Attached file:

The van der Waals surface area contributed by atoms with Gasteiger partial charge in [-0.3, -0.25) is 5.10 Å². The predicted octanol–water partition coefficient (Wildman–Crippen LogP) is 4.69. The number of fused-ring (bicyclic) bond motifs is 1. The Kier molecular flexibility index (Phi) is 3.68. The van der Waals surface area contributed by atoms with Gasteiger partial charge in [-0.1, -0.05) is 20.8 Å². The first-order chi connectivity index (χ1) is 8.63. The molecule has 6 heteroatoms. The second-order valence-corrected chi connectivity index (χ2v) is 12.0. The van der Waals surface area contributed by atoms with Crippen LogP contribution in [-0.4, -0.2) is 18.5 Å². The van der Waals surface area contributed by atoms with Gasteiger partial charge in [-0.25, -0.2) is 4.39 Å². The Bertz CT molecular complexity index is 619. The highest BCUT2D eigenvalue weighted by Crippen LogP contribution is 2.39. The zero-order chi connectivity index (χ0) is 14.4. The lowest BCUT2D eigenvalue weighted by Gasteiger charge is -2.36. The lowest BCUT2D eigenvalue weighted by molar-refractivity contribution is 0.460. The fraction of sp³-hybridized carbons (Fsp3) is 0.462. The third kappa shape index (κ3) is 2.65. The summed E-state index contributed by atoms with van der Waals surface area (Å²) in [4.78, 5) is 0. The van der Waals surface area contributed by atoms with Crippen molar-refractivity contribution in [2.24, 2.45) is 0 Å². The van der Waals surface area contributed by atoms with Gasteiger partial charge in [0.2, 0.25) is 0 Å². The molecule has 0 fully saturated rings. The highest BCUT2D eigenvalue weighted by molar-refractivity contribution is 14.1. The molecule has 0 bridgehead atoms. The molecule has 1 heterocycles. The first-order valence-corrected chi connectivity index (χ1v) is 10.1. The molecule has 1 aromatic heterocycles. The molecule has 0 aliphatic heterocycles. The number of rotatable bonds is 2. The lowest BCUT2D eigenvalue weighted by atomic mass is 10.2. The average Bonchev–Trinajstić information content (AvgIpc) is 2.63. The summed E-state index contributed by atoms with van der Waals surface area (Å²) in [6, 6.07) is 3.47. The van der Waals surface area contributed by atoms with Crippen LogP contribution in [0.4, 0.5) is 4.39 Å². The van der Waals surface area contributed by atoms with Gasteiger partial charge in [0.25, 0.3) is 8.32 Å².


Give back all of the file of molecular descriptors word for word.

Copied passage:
The van der Waals surface area contributed by atoms with Gasteiger partial charge in [-0.3, -0.25) is 5.10 Å². The predicted octanol–water partition coefficient (Wildman–Crippen LogP) is 4.69. The number of fused-ring (bicyclic) bond motifs is 1. The Kier molecular flexibility index (Phi) is 3.68. The van der Waals surface area contributed by atoms with Gasteiger partial charge in [-0.1, -0.05) is 20.8 Å². The first-order chi connectivity index (χ1) is 8.63. The molecule has 6 heteroatoms. The second-order valence-corrected chi connectivity index (χ2v) is 12.0. The van der Waals surface area contributed by atoms with Crippen LogP contribution in [-0.4, -0.2) is 18.5 Å². The van der Waals surface area contributed by atoms with Gasteiger partial charge in [-0.25, -0.2) is 4.39 Å². The Bertz CT molecular complexity index is 619. The highest BCUT2D eigenvalue weighted by Crippen LogP contribution is 2.39. The zero-order chi connectivity index (χ0) is 14.4. The lowest BCUT2D eigenvalue weighted by Gasteiger charge is -2.36. The lowest BCUT2D eigenvalue weighted by molar-refractivity contribution is 0.460. The fraction of sp³-hybridized carbons (Fsp3) is 0.462. The third kappa shape index (κ3) is 2.65. The summed E-state index contributed by atoms with van der Waals surface area (Å²) in [4.78, 5) is 0. The van der Waals surface area contributed by atoms with Crippen molar-refractivity contribution in [2.24, 2.45) is 0 Å². The van der Waals surface area contributed by atoms with Gasteiger partial charge in [0.2, 0.25) is 0 Å². The molecule has 0 fully saturated rings. The highest BCUT2D eigenvalue weighted by molar-refractivity contribution is 14.1. The molecule has 0 bridgehead atoms. The molecule has 1 heterocycles. The first-order valence-corrected chi connectivity index (χ1v) is 10.1. The molecule has 1 aromatic heterocycles. The molecule has 0 aliphatic heterocycles. The number of rotatable bonds is 2. The lowest BCUT2D eigenvalue weighted by atomic mass is 10.2. The average Bonchev–Trinajstić information content (AvgIpc) is 2.63. The summed E-state index contributed by atoms with van der Waals surface area (Å²) in [6, 6.07) is 3.47. The van der Waals surface area contributed by atoms with Crippen LogP contribution in [0.4, 0.5) is 4.39 Å². The van der Waals surface area contributed by atoms with Gasteiger partial charge in [0.25, 0.3) is 8.32 Å².